Referring now to FIG. 2, junction box 10 is constructed on base assembly 15 and can be conceptualized as having the electrical “brains” in the upper half, and the physical “module interface” in the lower half. Externally on the upper half is removable lid 30 which, as the name implies, is removable. Externally below removable lid 30 is diode cover 35, which is not removable. Removable lid 30 and diode cover 35 protect the electrical connections underneath, which are integral to base assembly 15. As used herein, “integral electrical connections” and like terms refer to the orientation of electrical components within base assembly 15 wherein base assembly 15 physically receives and secures the electrical components, versus providing a generic housing wherein electrical components and fasteners are assembled and secured therein.

More specifically, the integral electrical connections beneath removable lid 30 are ribbon terminals 27 (FIGS. 5 and 6) which attach to ribbons 28 of solar panel 70, as shown in FIG. 1. The ribbons in the solar panel are an electromechanical means of providing power from the solar cells to the junction box ribbon terminals. Ribbon terminals 27 provide the electrical path from panel 70 into junction box 10.

The integral electrical connections beneath diode cover 35 include diode printed circuit board assembly module 45 (FIGS. 5 and 8), including diodes 46 (FIG. 8). The function of diode assembly module 45 provides the electrical connection between ribbon terminals 27 and output terminal 20 while providing the bypass and reverse leakage functionality required to protect the solar panel.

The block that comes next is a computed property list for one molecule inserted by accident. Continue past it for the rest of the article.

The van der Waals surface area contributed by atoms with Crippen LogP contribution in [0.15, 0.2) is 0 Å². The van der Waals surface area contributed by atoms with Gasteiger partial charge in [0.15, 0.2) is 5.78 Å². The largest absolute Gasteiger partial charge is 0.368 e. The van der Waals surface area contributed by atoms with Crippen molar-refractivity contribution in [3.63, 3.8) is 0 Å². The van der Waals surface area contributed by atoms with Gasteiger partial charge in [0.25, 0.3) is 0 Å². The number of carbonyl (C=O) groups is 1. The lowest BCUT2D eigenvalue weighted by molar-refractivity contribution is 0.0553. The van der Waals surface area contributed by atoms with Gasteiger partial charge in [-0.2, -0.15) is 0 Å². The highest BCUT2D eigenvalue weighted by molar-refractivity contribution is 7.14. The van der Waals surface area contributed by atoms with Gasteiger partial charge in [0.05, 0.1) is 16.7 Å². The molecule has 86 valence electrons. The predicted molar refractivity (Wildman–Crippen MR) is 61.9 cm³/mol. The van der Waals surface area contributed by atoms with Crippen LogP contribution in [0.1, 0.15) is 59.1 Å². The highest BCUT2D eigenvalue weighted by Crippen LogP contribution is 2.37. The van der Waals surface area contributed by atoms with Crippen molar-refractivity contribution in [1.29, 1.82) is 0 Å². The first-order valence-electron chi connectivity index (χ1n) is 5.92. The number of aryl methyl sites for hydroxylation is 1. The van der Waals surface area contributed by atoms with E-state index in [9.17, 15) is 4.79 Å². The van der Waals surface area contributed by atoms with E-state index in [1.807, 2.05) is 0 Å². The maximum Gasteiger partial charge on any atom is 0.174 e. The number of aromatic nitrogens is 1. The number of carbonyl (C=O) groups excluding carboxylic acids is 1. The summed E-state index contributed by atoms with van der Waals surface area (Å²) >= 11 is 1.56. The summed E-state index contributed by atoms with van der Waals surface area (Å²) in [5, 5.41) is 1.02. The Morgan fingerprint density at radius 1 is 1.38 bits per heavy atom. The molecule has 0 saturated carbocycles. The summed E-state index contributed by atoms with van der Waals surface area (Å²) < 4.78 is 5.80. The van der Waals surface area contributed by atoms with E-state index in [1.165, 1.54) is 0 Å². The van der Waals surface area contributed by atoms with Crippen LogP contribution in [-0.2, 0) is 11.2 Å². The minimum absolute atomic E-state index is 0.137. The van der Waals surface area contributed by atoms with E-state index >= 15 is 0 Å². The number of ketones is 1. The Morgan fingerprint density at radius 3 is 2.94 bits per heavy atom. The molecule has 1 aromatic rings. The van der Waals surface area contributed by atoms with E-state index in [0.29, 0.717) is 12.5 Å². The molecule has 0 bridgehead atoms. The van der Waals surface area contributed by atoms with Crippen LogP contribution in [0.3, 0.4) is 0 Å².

As best shown in FIG. 5, socket assembly 20 is electrically connected to diode assembly module 45. Socket assembly 20 includes O-ring 41 (FIG. 3) and male module plug 40, neither of which are concealed by diode cover 35, as shown in FIGS. 2 and 3. As shown in cross section in FIG. 6, module terminal 42 is within male module plug 40 Male module plug 40 connects with female module plug 92 of accessory module 90, as shown in FIG. 10.

Accessory module 90 can be a variety of types used in the solar energy industry. An example of a power electronics type accessory module is a microinverter from Solantro Semiconductor of Ottawa, Ontario, Canada. An example of a supervisory or control type accessory module is an MPPT SPM1258A-S from Solar Power Technologies of Austin, Texas and/or a boost controller STG-MLM2-4 from Tigo Energy of Los Gatos, California. An example of a standard accessory module is STG-MLM-2 from Shoals Technologies Group of Portland, Tenn., which essentially acts as a place holder but does not perform an accessory module function. This invention contemplates using modules which are not yet designed or known, for example arc fault detection, as well as those in development and commercially available. However, in order to properly interface with junction box 10, accessory module 90 would have the universal orientation shown in FIGS. 9 and 10, including three clipping assemblies 94, and two female module plugs 92. This unique interface between the junction box and accessory module allows interchangeability of a limitless variety of modules.

Returning to junction box 10 (FIGS. 2 and 7), on either side of each male module plug 40 is securing rib 19 which mates with clipping assembly 94 of module 90 (FIG. 9) when module 90 is slid into position on junction box 10, as shown best in FIG. 10. While clipping assembly 94 and securing rib 19 are preferred, other mechanisms for fastening module 90 into position on junction box 10 are also possible.